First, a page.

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Comparison of Clinical Findings of Congenital Muscular Torticollis Between Patients With and Without Sternocleidomastoid Lesions as Determined by Ultrasonography

Han, Mi-Hyang, MD*; Kang, Jin Young, MD, PhD; Do, Hyun Jung, MD*; Park, Hyun Suk, PT*; Noh, Hyun Jin, PT*; Cho, Yun-Hwa, PhD; Jang, Dae-Hyun, MD, PhD*

Journal of Pediatric Orthopaedics: May/June 2019 - Volume 39 - Issue 5 - p 226–231
doi: 10.1097/BPO.0000000000001039
Cervical Spine
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Aim: To compare clinical findings for patients with congenital muscular torticollis (CMT) between those with and without a sternocleidomastoid (SCM) lesion.

Methods: Medical records of 182 patients with CMT were retrospectively reviewed and the patients were divided into SCM lesion and nonlesion groups by ultrasonographic results. Intrauterine position, age, duration of therapy, rotation/tilting side, and the passive range of motion and angle of the neck were compared.

Results: There were 74 SCM lesion and 108 nonlesion cases. The mean age at the first visit was 55.3 days in the SCM lesion group and 146.6 days in the nonlesion group. The mean therapy time in the nonlesion group was 66.5 days, significantly shorter than for the SCM lesion group (117.5 d). Tilting and rotation of the head in the same direction was observed only in the nonlesion group (n=9, 8.3%). Rotational limitation of the affected muscle side was 22.6 degree in the SCM lesion and 3.6 degree in the nonlesion group, and the tilting limitation was 19.2 degree in the SCM lesion and 10.4 degree in the nonlesion group.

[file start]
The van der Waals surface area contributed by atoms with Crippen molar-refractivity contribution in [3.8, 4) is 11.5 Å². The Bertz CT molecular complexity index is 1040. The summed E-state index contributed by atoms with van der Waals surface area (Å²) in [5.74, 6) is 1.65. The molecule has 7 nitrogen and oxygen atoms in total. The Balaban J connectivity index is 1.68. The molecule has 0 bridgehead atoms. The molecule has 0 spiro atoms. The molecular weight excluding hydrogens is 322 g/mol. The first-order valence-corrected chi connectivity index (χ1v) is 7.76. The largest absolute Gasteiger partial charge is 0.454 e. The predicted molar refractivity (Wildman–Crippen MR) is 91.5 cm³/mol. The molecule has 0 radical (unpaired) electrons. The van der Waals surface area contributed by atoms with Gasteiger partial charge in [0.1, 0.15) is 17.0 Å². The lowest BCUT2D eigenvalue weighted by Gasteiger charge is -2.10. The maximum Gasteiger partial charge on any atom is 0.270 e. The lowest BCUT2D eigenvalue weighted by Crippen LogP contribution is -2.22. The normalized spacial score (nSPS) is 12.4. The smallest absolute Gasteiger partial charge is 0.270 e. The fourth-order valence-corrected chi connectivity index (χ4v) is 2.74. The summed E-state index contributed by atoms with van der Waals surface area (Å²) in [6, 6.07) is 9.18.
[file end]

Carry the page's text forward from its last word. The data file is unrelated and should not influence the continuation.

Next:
Conclusions: The nonlesion group had a better prognosis with shorter treatment duration. This group was more limited in head tilting than in head rotation, and the pattern of head rotation/tilting in the same direction was observed only in this group. These findings suggest that pathophysiological mechanisms and clinical characteristics may differ between CMT patients with and without SCM lesions.

Level of Evidence: Level II—prognostic studies, retrospective study.

*Department of Rehabilitation, Incheon St. Mary’s Hospital, College of Medicine, The Catholic University of Korea

Seoul Asan Rehabilitation Clinic, Incheon

Korea Disabled People’s Development Institute, Seoul, Korea

The authors declare no conflicts of interest.

Reprints: Dae-Hyun Jang, MD, PhD, Department of Rehabilitation Medicine, Incheon St. Mary’s Hospital, College of Medicine, The Catholic University of Korea, 56 Dongsu-ro, Bupyeong-gu, Incheon 403-720, Korea. E-mail: dhjangmd@naver.com.

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